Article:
So many of us in healthcare rely on that or something similar to get through. I say get through as a blanket statement; to get through our shift, to get through the week, to get through the code, the funeral, our careers. How many of us are actually taking that to heart? Do we really not carry the entire weight of the world’s grief on our shoulders? How much of what we experience are we willing to let go of in order to be healthy; not just physically but mentally.
Is love the secret?
I wish I had the secret, but the stern reality is that I do not. In fact, I may be farthest away from having it. I do know one thing, though, and it was never more prominent than my experience in Sierra Leone:
There are many factors to the human condition. The one that tends to cure me the most, however, is the expression of love.
I spent nearly two years in Matamoros as the project manager, and through it all, the one thing that was never lacking was love. Love for humans. Love for medicine. Love for justice and equity. Love for mercy. Love for a better tomorrow. Love for a child’s laughter. Love for a good prognosis or a successful treatment. Love for one another.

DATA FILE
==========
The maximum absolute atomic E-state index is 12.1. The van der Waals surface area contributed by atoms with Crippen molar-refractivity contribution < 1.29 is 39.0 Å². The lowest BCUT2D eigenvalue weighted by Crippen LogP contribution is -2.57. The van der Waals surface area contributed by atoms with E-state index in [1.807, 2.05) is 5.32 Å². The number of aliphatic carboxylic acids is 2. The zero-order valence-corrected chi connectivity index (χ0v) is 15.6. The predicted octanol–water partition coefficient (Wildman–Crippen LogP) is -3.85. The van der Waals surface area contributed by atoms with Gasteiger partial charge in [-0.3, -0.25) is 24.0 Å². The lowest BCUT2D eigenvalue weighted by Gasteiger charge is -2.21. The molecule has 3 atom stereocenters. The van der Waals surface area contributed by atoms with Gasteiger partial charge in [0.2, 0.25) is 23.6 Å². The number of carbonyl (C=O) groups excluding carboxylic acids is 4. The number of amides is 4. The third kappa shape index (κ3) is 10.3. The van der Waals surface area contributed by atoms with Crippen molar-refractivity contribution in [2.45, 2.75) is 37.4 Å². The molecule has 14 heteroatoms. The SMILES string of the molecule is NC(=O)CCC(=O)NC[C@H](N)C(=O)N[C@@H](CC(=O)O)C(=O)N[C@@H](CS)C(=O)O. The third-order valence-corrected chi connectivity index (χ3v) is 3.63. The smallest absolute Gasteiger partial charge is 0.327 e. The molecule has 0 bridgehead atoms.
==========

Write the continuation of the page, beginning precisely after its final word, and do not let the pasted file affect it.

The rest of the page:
The love that pressed on my soul as an impression of my experience in Sierra Leone made me a better project manager, a better friend, a better father, and a better human. I am immensely grateful for GRM and their ability to plug into situations where love is needed the most. Where we can go and do things no one else can do. That we have the opportunity to create more of those tiny pieces of paper that not only help cover and heal the pain of our patients, but that those metaphorical pieces of paper also begin to heal our own pain.
When it comes to what we need the most, I am forever grateful for what the people of Sierra Leone and Matamoros, Mexico have taught me: love heals and love wins.
BLOG POSTS ARE THE OPINION OF THE AUTHOR AND DO NOT NECESSARILY REPRESENT THE VIEW OF GRM